Issue - October 2007

October 2007

In this issue, Linda Quibaa invites you to read about French language in Cochabamba. If you have plans to travel, do not miss the article by Lucy Witter on the Salar de Uyuni. And Walter Sanchez, from the Archaeological Museum talks about the Inca more...

October 2007

Salar de Uyuni

The Cocha-banner went to visit Bolivia´s top tourist attraction, speaking to fellow travellers to get their advice about how to do it best...

by: Lucy Witter Projects Abroad Volunteer Warrington - United Kingdom

The experience is otherworldly, dreamlike, surreal. Basking in sunshine under a clear blue sky in the centre of a perfectly even, brilliantly white frozen sea of nothingness stretching as far as the eye can see is a memory that cannot be forgotten. The silence is eerie, broken only by the soft crunch of your footsteps, and the light tinkle as shards of salt are scattered across the ground. The setting sun paints the sky and the distant mountains orange, pink and purple, before dipping beneath the horizon to reveal a sky brimming full of twinkling and even shooting stars. The place is Salar de Uyuni, the largest salt flats in the world, and Bolivia’s biggest tourist attraction. Tourists simply cannot leave Bolivia without making the trip, and there is a lot more to see than just salt.

A wealth of agencies across Bolivia offers tours of the area, of varying lengths and routes. So how can you find the best deal and make the most of this once-in-a-lifetime visit?

Although it’s possible to purchase tour packages from virtually any city in Bolivia (and even beyond), you will undoubtedly find greater choice and better value for money if you find your tour in Uyuni itself. You won’t need to allow too much time between arriving in Uyuni and beginning your tour, as there are always spaces even at the last minute. Just head to Uyuni the day before you intend to depart. Getting there may be more difficult that it would appear, for the town of Uyuni is tiny and isolated, surely housing as many tourists in its numerous hostels as permanent residents. Similarly, every other building in the centre is a tourist agency, through which agencies in La Paz and Cochabamba are probably operating, and adding their own fees to the cost.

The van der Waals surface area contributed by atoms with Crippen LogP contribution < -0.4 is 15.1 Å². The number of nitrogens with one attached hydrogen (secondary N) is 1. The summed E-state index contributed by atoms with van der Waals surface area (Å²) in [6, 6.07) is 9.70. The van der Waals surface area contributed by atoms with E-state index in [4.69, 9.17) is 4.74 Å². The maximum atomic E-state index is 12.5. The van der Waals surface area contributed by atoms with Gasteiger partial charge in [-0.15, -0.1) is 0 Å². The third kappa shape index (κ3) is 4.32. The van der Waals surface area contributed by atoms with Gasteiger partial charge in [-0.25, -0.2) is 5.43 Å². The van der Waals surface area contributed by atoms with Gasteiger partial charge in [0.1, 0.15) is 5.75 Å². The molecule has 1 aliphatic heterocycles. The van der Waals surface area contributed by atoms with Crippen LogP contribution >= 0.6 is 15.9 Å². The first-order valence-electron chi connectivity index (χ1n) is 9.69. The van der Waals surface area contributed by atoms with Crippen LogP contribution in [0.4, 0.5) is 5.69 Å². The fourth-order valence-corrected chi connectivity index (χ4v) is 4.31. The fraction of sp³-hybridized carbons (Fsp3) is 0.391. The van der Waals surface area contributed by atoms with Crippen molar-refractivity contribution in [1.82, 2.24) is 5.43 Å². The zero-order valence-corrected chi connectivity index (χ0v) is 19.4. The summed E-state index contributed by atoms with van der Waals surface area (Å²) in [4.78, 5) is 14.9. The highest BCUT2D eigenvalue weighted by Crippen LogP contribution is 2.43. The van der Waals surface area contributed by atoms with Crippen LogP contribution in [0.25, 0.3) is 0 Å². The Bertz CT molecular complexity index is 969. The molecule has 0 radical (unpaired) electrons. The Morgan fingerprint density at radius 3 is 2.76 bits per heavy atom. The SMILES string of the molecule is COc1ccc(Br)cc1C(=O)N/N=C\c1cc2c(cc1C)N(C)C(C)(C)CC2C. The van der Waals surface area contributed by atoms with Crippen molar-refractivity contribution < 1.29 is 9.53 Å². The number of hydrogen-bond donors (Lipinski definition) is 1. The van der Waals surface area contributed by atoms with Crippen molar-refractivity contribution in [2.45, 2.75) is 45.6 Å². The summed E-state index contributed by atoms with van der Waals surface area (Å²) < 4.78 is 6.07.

But before you leave, what should you take with you? If you are in Uyuni on a market day (Thursday or Sunday), you can pick up some things there, but bring what you can - most importantly, plenty of warm clothing. It gets very cold up in the windswept, exposed altiplano, especially during the freezing cold nights when temperature can reach –20oC. The hostels are basic and normally without heating, so although the beds have blankets, you will be more comfortable if you take a sleeping bag. Take thermals, several warm jumpers, thick socks, a hat, scarf and gloves so you can brave the cold to see the stars at night, for they are more than worth it.

However, don’t assume that the coldness means you won’t need sun cream: at this altitude, the sun is very strong, and reflects brilliantly off the salt flats and the lakes, so take high-factor sun block and a good pair of sunglasses. If you are doing a three or four day tour, you will get the chance to take a dip in the reinvigorating hot springs, so don’t forget your swimming costume. The thought of stripping off in such cold conditions may be unattractive now, but after three days without a shower it will seem ideal. There is a myth that hot showers are available in one of the stopovers for a fee, but you might consider taking wet wipes, for if you do findrunning water it will most likely be freezing cold and therefore unwanted.